Forty-year-old Apollo 17 samples help date lunar impacts

It’s been more than 40 years since astronauts returned the last Apollo samples from the moon, and since then those samples have undergone some of the most extensive and comprehensive analysis of any geological collection. A team of scientists has now refined the timeline of meteorite impacts on the moon through a pioneering application of laser microprobe technology to Apollo 17 samples.

WUSTL-led Moon mission is finalist for NASA’s next big space venture

Nearly 40 years after the Apollo astronauts first brought samples of the Moon to Earth for study, researchers from Washington University in St. Louis are leading an effort to return to the Moon for samples that could unlock secrets of the early Solar System. Known as MoonRise, the proposed Moon mission is one of three finalists now bidding to become NASA’s next big space science venture, a $650 million mission that would launch before 2019.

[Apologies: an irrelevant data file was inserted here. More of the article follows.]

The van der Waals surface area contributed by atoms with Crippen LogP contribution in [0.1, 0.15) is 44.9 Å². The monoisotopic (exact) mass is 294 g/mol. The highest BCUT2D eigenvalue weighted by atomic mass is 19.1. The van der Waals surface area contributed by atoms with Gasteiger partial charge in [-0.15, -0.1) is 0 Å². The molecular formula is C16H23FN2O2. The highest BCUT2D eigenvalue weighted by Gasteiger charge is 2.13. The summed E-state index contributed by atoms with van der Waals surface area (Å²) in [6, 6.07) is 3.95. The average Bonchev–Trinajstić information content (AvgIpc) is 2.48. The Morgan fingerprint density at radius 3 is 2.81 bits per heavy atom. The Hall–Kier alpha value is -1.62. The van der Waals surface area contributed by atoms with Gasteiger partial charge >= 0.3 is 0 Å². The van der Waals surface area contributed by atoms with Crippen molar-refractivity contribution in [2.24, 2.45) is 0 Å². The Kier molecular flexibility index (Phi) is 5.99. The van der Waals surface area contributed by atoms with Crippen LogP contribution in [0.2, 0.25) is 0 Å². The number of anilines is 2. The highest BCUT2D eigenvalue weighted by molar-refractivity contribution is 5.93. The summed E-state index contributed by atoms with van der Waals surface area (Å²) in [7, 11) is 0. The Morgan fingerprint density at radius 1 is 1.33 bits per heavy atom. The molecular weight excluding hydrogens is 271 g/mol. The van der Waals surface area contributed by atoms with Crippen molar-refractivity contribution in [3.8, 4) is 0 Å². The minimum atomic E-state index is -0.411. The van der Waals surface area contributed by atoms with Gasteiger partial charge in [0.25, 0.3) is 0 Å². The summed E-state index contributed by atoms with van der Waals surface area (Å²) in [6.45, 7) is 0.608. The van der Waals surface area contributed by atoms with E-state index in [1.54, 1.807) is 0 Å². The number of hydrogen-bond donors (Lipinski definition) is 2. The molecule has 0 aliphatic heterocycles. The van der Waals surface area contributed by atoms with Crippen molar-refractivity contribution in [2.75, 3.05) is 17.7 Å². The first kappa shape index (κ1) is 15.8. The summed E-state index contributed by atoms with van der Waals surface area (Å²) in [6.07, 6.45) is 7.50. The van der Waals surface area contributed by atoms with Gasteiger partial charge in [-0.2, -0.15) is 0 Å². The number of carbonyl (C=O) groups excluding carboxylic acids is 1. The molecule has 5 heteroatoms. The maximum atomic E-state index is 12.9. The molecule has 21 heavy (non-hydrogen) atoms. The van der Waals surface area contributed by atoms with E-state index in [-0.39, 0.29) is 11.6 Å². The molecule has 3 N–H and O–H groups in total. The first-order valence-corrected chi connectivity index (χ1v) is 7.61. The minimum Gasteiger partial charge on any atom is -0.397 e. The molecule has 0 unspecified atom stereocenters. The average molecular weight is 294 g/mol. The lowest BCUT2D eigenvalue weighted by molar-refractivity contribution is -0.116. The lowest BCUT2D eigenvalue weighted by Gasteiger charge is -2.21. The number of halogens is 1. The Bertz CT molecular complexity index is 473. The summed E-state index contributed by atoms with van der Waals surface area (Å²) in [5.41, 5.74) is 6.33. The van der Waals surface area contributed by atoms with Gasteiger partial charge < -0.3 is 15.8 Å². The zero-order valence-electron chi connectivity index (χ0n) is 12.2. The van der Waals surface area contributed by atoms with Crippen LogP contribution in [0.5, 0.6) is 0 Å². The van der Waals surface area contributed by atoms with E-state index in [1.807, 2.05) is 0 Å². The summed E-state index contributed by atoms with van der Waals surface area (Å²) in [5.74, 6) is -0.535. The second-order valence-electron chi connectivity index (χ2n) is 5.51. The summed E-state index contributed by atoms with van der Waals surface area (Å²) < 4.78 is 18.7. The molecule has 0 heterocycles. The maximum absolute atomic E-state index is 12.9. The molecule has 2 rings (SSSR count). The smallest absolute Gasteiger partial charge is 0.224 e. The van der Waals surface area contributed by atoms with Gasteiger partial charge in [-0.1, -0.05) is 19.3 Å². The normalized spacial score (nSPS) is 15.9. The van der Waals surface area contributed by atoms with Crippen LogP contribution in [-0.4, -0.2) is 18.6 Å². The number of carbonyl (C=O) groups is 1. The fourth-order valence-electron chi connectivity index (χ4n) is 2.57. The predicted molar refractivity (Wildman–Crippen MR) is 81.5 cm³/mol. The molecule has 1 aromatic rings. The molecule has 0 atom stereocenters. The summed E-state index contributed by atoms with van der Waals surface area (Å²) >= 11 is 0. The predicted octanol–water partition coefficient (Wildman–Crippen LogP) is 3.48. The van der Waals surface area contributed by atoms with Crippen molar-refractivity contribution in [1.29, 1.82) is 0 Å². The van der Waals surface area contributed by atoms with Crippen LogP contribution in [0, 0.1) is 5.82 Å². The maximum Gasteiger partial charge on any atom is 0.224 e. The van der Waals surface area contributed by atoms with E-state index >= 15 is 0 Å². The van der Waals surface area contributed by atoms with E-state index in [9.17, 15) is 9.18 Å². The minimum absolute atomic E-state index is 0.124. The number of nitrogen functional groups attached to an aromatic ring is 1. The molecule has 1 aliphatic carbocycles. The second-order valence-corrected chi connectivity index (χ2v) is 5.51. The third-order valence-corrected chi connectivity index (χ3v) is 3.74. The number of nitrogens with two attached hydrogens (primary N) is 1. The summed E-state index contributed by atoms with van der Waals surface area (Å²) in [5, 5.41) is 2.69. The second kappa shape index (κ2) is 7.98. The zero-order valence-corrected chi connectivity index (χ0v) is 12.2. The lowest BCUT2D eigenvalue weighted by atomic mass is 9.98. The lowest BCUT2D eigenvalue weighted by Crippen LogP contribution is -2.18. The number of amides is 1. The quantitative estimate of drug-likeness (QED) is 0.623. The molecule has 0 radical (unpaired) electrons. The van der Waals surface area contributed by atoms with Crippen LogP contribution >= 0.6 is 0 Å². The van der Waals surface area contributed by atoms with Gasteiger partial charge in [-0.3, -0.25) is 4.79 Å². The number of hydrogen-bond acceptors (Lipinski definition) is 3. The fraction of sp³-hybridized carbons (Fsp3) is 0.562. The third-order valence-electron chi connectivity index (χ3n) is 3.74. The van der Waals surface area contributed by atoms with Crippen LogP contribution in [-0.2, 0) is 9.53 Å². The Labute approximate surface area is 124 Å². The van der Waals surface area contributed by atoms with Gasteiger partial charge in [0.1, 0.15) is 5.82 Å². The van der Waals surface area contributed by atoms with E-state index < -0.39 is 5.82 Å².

Apollo 11 moon rocks still crucial 40 years later, say WUSTL researchers

Photo by Randy KorotevLunar geochemist Randy Korotev, Ph.D., a research professor in the Department of Earth and Planetary Sciences in Arts & Sciences, said that there are still many answers to be gleaned from the moon rocks collected by the Apollo 11 astronauts on their historic moonwalk 40 years ago July 20. And he credits another WUSTL professor for the fact that the astronauts even collected the moon rocks in the first place.